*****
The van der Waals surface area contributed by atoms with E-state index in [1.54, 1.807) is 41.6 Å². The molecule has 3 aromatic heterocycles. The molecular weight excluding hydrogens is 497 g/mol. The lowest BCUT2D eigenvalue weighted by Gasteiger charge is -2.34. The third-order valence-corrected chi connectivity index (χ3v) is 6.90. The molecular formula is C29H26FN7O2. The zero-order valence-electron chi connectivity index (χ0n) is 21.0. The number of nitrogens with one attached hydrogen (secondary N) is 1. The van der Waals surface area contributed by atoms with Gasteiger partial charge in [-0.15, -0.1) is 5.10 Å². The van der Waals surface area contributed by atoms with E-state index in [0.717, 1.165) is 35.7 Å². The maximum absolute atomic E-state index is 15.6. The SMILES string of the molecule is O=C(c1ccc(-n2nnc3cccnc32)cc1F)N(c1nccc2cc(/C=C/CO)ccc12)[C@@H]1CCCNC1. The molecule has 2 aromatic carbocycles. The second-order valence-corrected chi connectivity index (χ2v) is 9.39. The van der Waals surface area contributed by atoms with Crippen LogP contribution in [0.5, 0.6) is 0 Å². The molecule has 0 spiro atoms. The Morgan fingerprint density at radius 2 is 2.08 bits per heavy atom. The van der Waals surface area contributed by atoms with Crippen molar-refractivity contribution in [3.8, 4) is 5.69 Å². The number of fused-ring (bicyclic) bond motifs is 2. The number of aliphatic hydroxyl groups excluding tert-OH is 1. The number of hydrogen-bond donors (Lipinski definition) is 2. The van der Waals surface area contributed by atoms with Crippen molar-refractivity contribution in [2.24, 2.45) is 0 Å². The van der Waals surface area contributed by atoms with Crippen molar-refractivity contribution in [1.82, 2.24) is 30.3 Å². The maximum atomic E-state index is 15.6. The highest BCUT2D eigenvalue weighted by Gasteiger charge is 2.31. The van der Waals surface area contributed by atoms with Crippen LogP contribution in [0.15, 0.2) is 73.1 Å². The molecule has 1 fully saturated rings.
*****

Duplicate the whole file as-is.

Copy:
The van der Waals surface area contributed by atoms with E-state index in [1.54, 1.807) is 41.6 Å². The molecule has 3 aromatic heterocycles. The molecular weight excluding hydrogens is 497 g/mol. The lowest BCUT2D eigenvalue weighted by Gasteiger charge is -2.34. The third-order valence-corrected chi connectivity index (χ3v) is 6.90. The molecular formula is C29H26FN7O2. The zero-order valence-electron chi connectivity index (χ0n) is 21.0. The number of nitrogens with one attached hydrogen (secondary N) is 1. The van der Waals surface area contributed by atoms with Gasteiger partial charge in [-0.15, -0.1) is 5.10 Å². The van der Waals surface area contributed by atoms with E-state index in [0.717, 1.165) is 35.7 Å². The maximum absolute atomic E-state index is 15.6. The SMILES string of the molecule is O=C(c1ccc(-n2nnc3cccnc32)cc1F)N(c1nccc2cc(/C=C/CO)ccc12)[C@@H]1CCCNC1. The molecule has 2 aromatic carbocycles. The second-order valence-corrected chi connectivity index (χ2v) is 9.39. The van der Waals surface area contributed by atoms with Crippen LogP contribution in [0.5, 0.6) is 0 Å². The molecule has 0 spiro atoms. The Morgan fingerprint density at radius 2 is 2.08 bits per heavy atom. The van der Waals surface area contributed by atoms with Crippen molar-refractivity contribution in [3.8, 4) is 5.69 Å². The number of fused-ring (bicyclic) bond motifs is 2. The number of aliphatic hydroxyl groups excluding tert-OH is 1. The number of hydrogen-bond donors (Lipinski definition) is 2. The van der Waals surface area contributed by atoms with Crippen molar-refractivity contribution in [2.24, 2.45) is 0 Å². The van der Waals surface area contributed by atoms with Crippen molar-refractivity contribution in [1.82, 2.24) is 30.3 Å². The maximum atomic E-state index is 15.6. The highest BCUT2D eigenvalue weighted by Gasteiger charge is 2.31. The van der Waals surface area contributed by atoms with Crippen LogP contribution in [0.15, 0.2) is 73.1 Å². The molecule has 1 fully saturated rings.